In situ NMR metrology reveals reaction mechanisms in redox flow batteries
Journal article, 2020

Large-scale energy storage is becoming increasingly critical to balancing renewable energy production and consumption1. Organic redox flow batteries, made from inexpensive and sustainable redox-active materials, are promising storage technologies that are cheaper and less environmentally hazardous than vanadium-based batteries, but they have shorter lifetimes and lower energy density2,3. Thus, fundamental insight at the molecular level is required to improve performance4,5. Here we report two in situ nuclear magnetic resonance (NMR) methods of studying redox flow batteries, which are applied to two redox-active electrolytes: 2,6-dihydroxyanthraquinone (DHAQ) and 4,4′-((9,10-anthraquinone-2,6-diyl)dioxy) dibutyrate (DBEAQ). In the first method, we monitor the changes in the 1H NMR shift of the liquid electrolyte as it flows out of the electrochemical cell. In the second method, we observe the changes that occur simultaneously in the positive and negative electrodes in the full electrochemical cell. Using the bulk magnetization changes (observed via the 1H NMR shift of the water resonance) and the line broadening of the 1H shifts of the quinone resonances as a function of the state of charge, we measure the potential differences of the two single-electron couples, identify and quantify the rate of electron transfer between the reduced and oxidized species, and determine the extent of electron delocalization of the unpaired spins over the radical anions. These NMR techniques enable electrolyte decomposition and battery self-discharge to be explored in real time, and show that DHAQ is decomposed electrochemically via a reaction that can be minimized by limiting the voltage used on charging. We foresee applications of these NMR methods in understanding a wide range of redox processes in flow and other electrochemical systems.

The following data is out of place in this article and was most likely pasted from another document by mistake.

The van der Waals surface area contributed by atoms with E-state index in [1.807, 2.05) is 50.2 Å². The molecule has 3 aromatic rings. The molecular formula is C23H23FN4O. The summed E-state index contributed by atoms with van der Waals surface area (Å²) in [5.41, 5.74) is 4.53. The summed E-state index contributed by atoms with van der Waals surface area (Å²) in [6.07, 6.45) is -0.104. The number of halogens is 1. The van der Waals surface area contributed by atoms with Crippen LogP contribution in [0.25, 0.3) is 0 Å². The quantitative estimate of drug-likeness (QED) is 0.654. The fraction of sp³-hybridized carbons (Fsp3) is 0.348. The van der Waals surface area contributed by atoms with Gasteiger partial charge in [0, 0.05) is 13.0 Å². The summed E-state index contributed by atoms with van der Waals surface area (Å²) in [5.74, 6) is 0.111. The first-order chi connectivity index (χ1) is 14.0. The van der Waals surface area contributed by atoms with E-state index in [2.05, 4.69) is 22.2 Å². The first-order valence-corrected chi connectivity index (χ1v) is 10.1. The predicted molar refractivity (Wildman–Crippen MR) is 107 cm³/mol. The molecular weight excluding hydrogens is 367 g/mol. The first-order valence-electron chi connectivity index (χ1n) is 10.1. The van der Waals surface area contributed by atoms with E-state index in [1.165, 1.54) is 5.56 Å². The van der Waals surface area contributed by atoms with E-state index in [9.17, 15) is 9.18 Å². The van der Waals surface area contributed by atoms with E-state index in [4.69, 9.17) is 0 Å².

Evan Wenbo Zhao

University of Cambridge

Tao Liu

University of Cambridge

Tongji University

Erlendur Jonsson

University of Cambridge

Chalmers, Physics, Materials Physics

Jeongjae Lee

Seoul National University

University of Cambridge

Israel Temprano

University of Cambridge

Rajesh B. Jethwa

University of Cambridge

Anqi Wang

Imperial College London

Holly Smith

University of Cambridge

Javier Carretero-González

Instituto de Ciencia & Tecnologia de Polimeros

Qilei Song

Imperial College London

C. P. Grey

University of Cambridge


0028-0836 (ISSN) 1476-4687 (eISSN)

Vol. 579 7798 224-228

Subject Categories

Inorganic Chemistry

Other Chemical Engineering

Other Chemistry Topics





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